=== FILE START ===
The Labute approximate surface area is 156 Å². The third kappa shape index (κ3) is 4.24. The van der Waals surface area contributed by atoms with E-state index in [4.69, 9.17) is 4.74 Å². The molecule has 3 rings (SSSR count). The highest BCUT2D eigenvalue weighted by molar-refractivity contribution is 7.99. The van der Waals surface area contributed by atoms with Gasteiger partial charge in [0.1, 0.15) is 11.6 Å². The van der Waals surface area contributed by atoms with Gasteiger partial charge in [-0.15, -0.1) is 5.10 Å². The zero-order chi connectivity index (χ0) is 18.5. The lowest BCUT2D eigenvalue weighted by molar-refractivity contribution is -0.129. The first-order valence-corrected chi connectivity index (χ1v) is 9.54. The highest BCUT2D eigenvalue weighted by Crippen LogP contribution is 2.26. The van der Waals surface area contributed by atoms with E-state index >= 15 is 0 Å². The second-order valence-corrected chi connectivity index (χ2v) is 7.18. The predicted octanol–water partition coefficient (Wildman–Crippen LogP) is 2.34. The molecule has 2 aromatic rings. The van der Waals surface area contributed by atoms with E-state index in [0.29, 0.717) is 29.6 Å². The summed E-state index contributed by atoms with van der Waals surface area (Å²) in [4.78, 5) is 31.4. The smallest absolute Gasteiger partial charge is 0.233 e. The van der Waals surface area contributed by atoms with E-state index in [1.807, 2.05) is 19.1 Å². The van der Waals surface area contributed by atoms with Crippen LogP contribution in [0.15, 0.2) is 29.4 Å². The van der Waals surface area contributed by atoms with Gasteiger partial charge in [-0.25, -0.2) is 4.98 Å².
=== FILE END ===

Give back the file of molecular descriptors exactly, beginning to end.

The Labute approximate surface area is 156 Å². The third kappa shape index (κ3) is 4.24. The van der Waals surface area contributed by atoms with E-state index in [4.69, 9.17) is 4.74 Å². The molecule has 3 rings (SSSR count). The highest BCUT2D eigenvalue weighted by molar-refractivity contribution is 7.99. The van der Waals surface area contributed by atoms with Gasteiger partial charge in [0.1, 0.15) is 11.6 Å². The van der Waals surface area contributed by atoms with Gasteiger partial charge in [-0.15, -0.1) is 5.10 Å². The zero-order chi connectivity index (χ0) is 18.5. The lowest BCUT2D eigenvalue weighted by molar-refractivity contribution is -0.129. The first-order valence-corrected chi connectivity index (χ1v) is 9.54. The highest BCUT2D eigenvalue weighted by Crippen LogP contribution is 2.26. The van der Waals surface area contributed by atoms with E-state index >= 15 is 0 Å². The second-order valence-corrected chi connectivity index (χ2v) is 7.18. The predicted octanol–water partition coefficient (Wildman–Crippen LogP) is 2.34. The molecule has 2 aromatic rings. The van der Waals surface area contributed by atoms with E-state index in [0.29, 0.717) is 29.6 Å². The summed E-state index contributed by atoms with van der Waals surface area (Å²) in [4.78, 5) is 31.4. The smallest absolute Gasteiger partial charge is 0.233 e. The van der Waals surface area contributed by atoms with E-state index in [1.807, 2.05) is 19.1 Å². The van der Waals surface area contributed by atoms with Crippen LogP contribution in [0.15, 0.2) is 29.4 Å². The van der Waals surface area contributed by atoms with Gasteiger partial charge in [-0.25, -0.2) is 4.98 Å².